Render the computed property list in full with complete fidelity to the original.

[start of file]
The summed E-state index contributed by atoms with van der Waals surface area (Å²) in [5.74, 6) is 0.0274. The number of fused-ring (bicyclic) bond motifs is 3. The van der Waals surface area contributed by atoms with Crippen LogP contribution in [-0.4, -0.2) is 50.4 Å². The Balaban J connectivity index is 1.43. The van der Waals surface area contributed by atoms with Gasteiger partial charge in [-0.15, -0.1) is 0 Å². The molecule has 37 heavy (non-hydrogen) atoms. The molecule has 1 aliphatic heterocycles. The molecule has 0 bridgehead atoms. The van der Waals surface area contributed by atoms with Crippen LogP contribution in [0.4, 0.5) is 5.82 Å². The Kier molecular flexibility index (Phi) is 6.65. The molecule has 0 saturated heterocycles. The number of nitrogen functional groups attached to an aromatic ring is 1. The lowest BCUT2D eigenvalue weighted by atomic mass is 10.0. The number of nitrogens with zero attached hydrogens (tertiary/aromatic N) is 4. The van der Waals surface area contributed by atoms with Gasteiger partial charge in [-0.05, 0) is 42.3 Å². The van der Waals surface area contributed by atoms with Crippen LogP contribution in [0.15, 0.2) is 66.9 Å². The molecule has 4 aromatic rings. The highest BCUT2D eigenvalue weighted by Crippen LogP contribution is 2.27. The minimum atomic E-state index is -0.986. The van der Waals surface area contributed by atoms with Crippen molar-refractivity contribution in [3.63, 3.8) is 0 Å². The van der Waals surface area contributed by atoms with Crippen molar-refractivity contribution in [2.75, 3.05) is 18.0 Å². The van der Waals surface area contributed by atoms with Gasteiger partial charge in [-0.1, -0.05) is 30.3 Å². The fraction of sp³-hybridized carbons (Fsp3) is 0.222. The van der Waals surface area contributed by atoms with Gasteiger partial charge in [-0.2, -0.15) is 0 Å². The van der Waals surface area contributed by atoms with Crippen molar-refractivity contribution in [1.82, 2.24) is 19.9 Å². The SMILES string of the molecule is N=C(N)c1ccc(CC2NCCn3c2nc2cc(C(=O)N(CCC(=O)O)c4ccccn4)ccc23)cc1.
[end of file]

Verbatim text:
The summed E-state index contributed by atoms with van der Waals surface area (Å²) in [5.74, 6) is 0.0274. The number of fused-ring (bicyclic) bond motifs is 3. The van der Waals surface area contributed by atoms with Crippen LogP contribution in [-0.4, -0.2) is 50.4 Å². The Balaban J connectivity index is 1.43. The van der Waals surface area contributed by atoms with Gasteiger partial charge in [-0.15, -0.1) is 0 Å². The molecule has 37 heavy (non-hydrogen) atoms. The molecule has 1 aliphatic heterocycles. The molecule has 0 bridgehead atoms. The van der Waals surface area contributed by atoms with Crippen LogP contribution in [0.4, 0.5) is 5.82 Å². The Kier molecular flexibility index (Phi) is 6.65. The molecule has 0 saturated heterocycles. The number of nitrogen functional groups attached to an aromatic ring is 1. The lowest BCUT2D eigenvalue weighted by atomic mass is 10.0. The number of nitrogens with zero attached hydrogens (tertiary/aromatic N) is 4. The van der Waals surface area contributed by atoms with Gasteiger partial charge in [-0.05, 0) is 42.3 Å². The van der Waals surface area contributed by atoms with Crippen LogP contribution in [0.15, 0.2) is 66.9 Å². The molecule has 4 aromatic rings. The highest BCUT2D eigenvalue weighted by Crippen LogP contribution is 2.27. The minimum atomic E-state index is -0.986. The van der Waals surface area contributed by atoms with Crippen molar-refractivity contribution in [3.63, 3.8) is 0 Å². The van der Waals surface area contributed by atoms with Crippen molar-refractivity contribution in [2.75, 3.05) is 18.0 Å². The van der Waals surface area contributed by atoms with Gasteiger partial charge in [-0.1, -0.05) is 30.3 Å². The fraction of sp³-hybridized carbons (Fsp3) is 0.222. The van der Waals surface area contributed by atoms with Gasteiger partial charge in [-0.2, -0.15) is 0 Å². The van der Waals surface area contributed by atoms with Crippen molar-refractivity contribution in [1.82, 2.24) is 19.9 Å². The SMILES string of the molecule is N=C(N)c1ccc(CC2NCCn3c2nc2cc(C(=O)N(CCC(=O)O)c4ccccn4)ccc23)cc1.